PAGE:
involved cases of women not covering up properly, with their hair not kept out
of sight by a scarf, and "improper behavior" by the young. Iranian police issue the same warning each
year in the run-up to summer and patrol areas where the young gather. Talaie's predecessor, General Mohammad Bagher
Ghalibaf, who has stepped down to contest the June 17 presidential election,
said last year that women were behaving like "top models" on the
streets of Tehran. All women in Iran have to wear a scarf
and the traditional chador, a robe which flows from head to foot, or a
conservative coat to conceal their figure and hair from the eyes of men.
Agance France Presse April 19, 2005
Iranian men and women
met in Tehran to declare
their readiness to carry out suicide operations against Israel. Some 250 men
and 150 women, all members
of Islamist militias,
responded to an appeal by two non-governmental
organizations urging them to support
Palestinian suicide bombers and declare their
own readiness to become "martyrs". Grouped together in
a hall in the centre of Tehran, women in
chadors and men wearing headbands with the
inscription "There is no God but Allah" heard the organizers read out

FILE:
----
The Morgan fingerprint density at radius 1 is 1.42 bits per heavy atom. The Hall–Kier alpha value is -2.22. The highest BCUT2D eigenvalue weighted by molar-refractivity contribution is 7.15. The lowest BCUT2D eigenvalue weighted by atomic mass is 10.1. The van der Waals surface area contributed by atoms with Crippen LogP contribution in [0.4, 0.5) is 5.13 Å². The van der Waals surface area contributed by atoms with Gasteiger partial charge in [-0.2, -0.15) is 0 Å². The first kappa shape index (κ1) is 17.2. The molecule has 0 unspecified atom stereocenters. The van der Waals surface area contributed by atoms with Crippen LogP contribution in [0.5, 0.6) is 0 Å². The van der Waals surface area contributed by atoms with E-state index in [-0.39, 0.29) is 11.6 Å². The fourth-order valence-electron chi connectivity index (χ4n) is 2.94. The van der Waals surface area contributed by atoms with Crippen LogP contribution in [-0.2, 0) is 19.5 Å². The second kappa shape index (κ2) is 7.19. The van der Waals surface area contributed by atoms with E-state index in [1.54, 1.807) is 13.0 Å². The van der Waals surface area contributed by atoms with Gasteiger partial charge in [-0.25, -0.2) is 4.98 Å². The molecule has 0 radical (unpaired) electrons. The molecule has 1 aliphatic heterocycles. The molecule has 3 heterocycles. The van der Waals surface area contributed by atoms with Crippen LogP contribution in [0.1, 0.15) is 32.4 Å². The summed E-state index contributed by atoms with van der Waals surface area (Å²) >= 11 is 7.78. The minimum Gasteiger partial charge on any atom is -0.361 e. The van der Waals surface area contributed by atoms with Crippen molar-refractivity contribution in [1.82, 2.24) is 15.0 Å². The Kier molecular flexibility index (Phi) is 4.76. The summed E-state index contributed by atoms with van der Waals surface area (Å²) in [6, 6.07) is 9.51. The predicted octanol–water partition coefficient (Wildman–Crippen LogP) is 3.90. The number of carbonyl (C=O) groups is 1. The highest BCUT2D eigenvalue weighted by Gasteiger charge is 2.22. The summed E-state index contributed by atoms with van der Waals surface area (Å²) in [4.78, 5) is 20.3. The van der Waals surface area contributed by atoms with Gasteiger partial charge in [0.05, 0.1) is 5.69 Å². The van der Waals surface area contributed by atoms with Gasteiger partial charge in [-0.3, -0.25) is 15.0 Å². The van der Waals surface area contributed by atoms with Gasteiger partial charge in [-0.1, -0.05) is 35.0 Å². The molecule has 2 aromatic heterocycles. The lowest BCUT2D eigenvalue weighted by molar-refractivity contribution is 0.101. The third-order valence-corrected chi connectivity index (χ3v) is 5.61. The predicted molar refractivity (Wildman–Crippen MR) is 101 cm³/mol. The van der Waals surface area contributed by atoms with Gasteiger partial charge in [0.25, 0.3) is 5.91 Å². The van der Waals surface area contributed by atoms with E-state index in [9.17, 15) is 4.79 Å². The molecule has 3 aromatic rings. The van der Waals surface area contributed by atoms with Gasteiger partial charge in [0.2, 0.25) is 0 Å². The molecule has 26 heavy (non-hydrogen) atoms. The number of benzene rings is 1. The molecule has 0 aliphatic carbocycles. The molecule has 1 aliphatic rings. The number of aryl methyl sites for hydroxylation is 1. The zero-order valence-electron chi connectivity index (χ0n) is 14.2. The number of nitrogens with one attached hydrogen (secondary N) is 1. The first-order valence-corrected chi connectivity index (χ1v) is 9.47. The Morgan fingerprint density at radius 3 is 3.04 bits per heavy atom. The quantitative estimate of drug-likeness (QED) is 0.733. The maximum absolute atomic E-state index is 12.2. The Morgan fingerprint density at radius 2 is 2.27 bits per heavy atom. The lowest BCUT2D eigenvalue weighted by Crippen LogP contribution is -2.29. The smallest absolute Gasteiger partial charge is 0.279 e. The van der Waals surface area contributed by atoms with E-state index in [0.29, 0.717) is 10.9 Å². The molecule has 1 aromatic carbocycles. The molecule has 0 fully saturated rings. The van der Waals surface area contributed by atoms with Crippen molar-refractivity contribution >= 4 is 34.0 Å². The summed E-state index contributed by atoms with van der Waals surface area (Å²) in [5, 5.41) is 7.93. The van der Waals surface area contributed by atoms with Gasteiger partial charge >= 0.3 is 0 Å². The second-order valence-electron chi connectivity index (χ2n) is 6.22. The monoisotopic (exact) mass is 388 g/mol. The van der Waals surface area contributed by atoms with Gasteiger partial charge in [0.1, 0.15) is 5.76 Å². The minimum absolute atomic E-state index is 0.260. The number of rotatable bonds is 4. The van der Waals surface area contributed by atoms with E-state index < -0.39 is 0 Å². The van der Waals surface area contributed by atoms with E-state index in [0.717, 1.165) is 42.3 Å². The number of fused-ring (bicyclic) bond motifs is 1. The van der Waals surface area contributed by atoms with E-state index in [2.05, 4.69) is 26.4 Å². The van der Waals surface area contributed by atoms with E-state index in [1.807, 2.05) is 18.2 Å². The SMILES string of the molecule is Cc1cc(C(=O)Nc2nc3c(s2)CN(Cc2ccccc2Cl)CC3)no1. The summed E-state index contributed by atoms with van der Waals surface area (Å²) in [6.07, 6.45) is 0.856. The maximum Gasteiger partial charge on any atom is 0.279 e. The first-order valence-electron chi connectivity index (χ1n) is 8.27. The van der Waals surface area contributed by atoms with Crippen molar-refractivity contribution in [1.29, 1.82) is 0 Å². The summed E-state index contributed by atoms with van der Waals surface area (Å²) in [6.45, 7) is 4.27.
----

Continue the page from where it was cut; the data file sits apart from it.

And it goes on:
a religious decree legitimizing suicide
attacks. Such actions are "permitted
and considered relevant in the holy war for the good of Allah when the
difference between the military forces of the
army of Islam
and those of the enemy is too great and there
is no other classical means to hurt the enemy
at strategic points," according to the decree from
Grand Ayatollah Hossein Nuri Hamedani
I am ready to take up arms,
travel to Palestine
and fight against the Zionists," said Mansoureh Sadeghi, 31, a student.
"People die in any case so why not die for one's ideals?" The Islamic
republic has always made clear its refusal to
and its support of the Palestinian cause. However it denies providing anything
other than political support to militant
Palestinian groups. The authorities keep their distance from
events gathering together would-be suicide bombers,
saying they can do nothing to prevent such events taking place.
Agance France Presse April 25, 2005
She said existing
vetting procedures meant free and healthy elections were not possible. Ahead of
the 17 June presidential election, the Guardians Council, a watchdog which
screens all candidates, has said it is sticking by its interpretation of a key
word in Iran's constitution that has
long been taken as meaning that only men can be president. "I object to
the Guardians Council's interpretation of the word 'rijal'," Ebadi told a
news conference in Tehran. The disputed word
"rejal", which comes from Arabic and refers to man (or men), could
also be interpreted as meaning "personalities" in Persian and this is
the translation used in some English translations of the constitution.
"The approbatory supervision by the Guardians Council ... negates a free